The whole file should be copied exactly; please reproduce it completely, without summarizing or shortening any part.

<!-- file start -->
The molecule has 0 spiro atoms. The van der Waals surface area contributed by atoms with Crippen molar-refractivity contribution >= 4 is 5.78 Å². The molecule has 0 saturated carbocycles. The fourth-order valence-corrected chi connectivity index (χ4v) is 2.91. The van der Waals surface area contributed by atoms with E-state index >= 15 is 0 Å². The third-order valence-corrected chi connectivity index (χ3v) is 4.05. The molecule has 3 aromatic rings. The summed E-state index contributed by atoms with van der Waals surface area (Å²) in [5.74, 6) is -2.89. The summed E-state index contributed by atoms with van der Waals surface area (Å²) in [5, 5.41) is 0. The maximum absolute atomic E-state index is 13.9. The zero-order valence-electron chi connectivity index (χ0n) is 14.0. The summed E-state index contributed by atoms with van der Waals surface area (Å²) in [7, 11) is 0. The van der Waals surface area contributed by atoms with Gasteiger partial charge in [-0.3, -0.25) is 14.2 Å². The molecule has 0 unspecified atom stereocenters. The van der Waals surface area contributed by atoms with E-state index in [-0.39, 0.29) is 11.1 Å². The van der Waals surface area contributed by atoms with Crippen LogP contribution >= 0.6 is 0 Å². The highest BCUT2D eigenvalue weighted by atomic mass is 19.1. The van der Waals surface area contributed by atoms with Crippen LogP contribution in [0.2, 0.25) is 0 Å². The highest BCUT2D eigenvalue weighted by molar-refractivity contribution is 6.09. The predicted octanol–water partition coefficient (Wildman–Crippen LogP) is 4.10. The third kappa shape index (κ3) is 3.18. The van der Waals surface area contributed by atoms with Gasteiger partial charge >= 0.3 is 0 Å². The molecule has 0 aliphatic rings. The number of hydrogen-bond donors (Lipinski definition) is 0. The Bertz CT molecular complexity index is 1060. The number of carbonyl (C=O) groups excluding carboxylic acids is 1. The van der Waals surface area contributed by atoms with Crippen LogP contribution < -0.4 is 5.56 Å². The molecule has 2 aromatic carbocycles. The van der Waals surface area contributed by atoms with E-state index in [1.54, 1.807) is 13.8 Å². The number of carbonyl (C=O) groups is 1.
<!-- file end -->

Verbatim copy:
The molecule has 0 spiro atoms. The van der Waals surface area contributed by atoms with Crippen molar-refractivity contribution >= 4 is 5.78 Å². The molecule has 0 saturated carbocycles. The fourth-order valence-corrected chi connectivity index (χ4v) is 2.91. The van der Waals surface area contributed by atoms with E-state index >= 15 is 0 Å². The third-order valence-corrected chi connectivity index (χ3v) is 4.05. The molecule has 3 aromatic rings. The summed E-state index contributed by atoms with van der Waals surface area (Å²) in [5.74, 6) is -2.89. The summed E-state index contributed by atoms with van der Waals surface area (Å²) in [5, 5.41) is 0. The maximum absolute atomic E-state index is 13.9. The zero-order valence-electron chi connectivity index (χ0n) is 14.0. The summed E-state index contributed by atoms with van der Waals surface area (Å²) in [7, 11) is 0. The van der Waals surface area contributed by atoms with Gasteiger partial charge in [-0.3, -0.25) is 14.2 Å². The molecule has 0 unspecified atom stereocenters. The van der Waals surface area contributed by atoms with E-state index in [-0.39, 0.29) is 11.1 Å². The van der Waals surface area contributed by atoms with Crippen LogP contribution >= 0.6 is 0 Å². The highest BCUT2D eigenvalue weighted by atomic mass is 19.1. The van der Waals surface area contributed by atoms with Crippen LogP contribution in [0.2, 0.25) is 0 Å². The highest BCUT2D eigenvalue weighted by molar-refractivity contribution is 6.09. The predicted octanol–water partition coefficient (Wildman–Crippen LogP) is 4.10. The third kappa shape index (κ3) is 3.18. The van der Waals surface area contributed by atoms with Gasteiger partial charge >= 0.3 is 0 Å². The molecule has 0 aliphatic rings. The number of hydrogen-bond donors (Lipinski definition) is 0. The Bertz CT molecular complexity index is 1060. The number of carbonyl (C=O) groups excluding carboxylic acids is 1. The van der Waals surface area contributed by atoms with Crippen LogP contribution < -0.4 is 5.56 Å². The molecule has 2 aromatic carbocycles. The van der Waals surface area contributed by atoms with E-state index in [1.54, 1.807) is 13.8 Å². The number of carbonyl (C=O) groups is 1.